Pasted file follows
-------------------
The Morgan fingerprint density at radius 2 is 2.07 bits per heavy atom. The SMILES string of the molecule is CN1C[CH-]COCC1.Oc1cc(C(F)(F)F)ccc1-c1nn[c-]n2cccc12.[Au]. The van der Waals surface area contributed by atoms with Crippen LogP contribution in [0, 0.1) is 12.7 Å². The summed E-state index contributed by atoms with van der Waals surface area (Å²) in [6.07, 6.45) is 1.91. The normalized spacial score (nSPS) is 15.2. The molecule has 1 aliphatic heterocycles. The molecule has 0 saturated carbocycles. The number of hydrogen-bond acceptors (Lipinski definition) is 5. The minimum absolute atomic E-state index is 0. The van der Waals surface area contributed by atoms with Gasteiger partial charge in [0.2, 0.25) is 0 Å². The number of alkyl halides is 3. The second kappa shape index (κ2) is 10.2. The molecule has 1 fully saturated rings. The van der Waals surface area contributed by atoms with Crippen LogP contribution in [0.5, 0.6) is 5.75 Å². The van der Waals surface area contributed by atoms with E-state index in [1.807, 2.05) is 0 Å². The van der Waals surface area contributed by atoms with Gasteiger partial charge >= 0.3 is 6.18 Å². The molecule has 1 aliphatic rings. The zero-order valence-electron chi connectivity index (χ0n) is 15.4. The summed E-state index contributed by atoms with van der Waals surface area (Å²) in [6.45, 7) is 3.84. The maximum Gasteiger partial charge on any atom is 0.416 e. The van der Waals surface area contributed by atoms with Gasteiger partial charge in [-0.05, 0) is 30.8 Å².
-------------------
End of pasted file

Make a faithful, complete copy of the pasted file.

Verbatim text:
The Morgan fingerprint density at radius 2 is 2.07 bits per heavy atom. The SMILES string of the molecule is CN1C[CH-]COCC1.Oc1cc(C(F)(F)F)ccc1-c1nn[c-]n2cccc12.[Au]. The van der Waals surface area contributed by atoms with Crippen LogP contribution in [0, 0.1) is 12.7 Å². The summed E-state index contributed by atoms with van der Waals surface area (Å²) in [6.07, 6.45) is 1.91. The normalized spacial score (nSPS) is 15.2. The molecule has 1 aliphatic heterocycles. The molecule has 0 saturated carbocycles. The number of hydrogen-bond acceptors (Lipinski definition) is 5. The minimum absolute atomic E-state index is 0. The van der Waals surface area contributed by atoms with Gasteiger partial charge in [0.2, 0.25) is 0 Å². The number of alkyl halides is 3. The second kappa shape index (κ2) is 10.2. The molecule has 1 fully saturated rings. The van der Waals surface area contributed by atoms with Crippen LogP contribution in [0.5, 0.6) is 5.75 Å². The van der Waals surface area contributed by atoms with E-state index in [1.807, 2.05) is 0 Å². The van der Waals surface area contributed by atoms with Gasteiger partial charge >= 0.3 is 6.18 Å². The molecule has 1 aliphatic rings. The zero-order valence-electron chi connectivity index (χ0n) is 15.4. The summed E-state index contributed by atoms with van der Waals surface area (Å²) in [6.45, 7) is 3.84. The maximum Gasteiger partial charge on any atom is 0.416 e. The van der Waals surface area contributed by atoms with Gasteiger partial charge in [-0.05, 0) is 30.8 Å².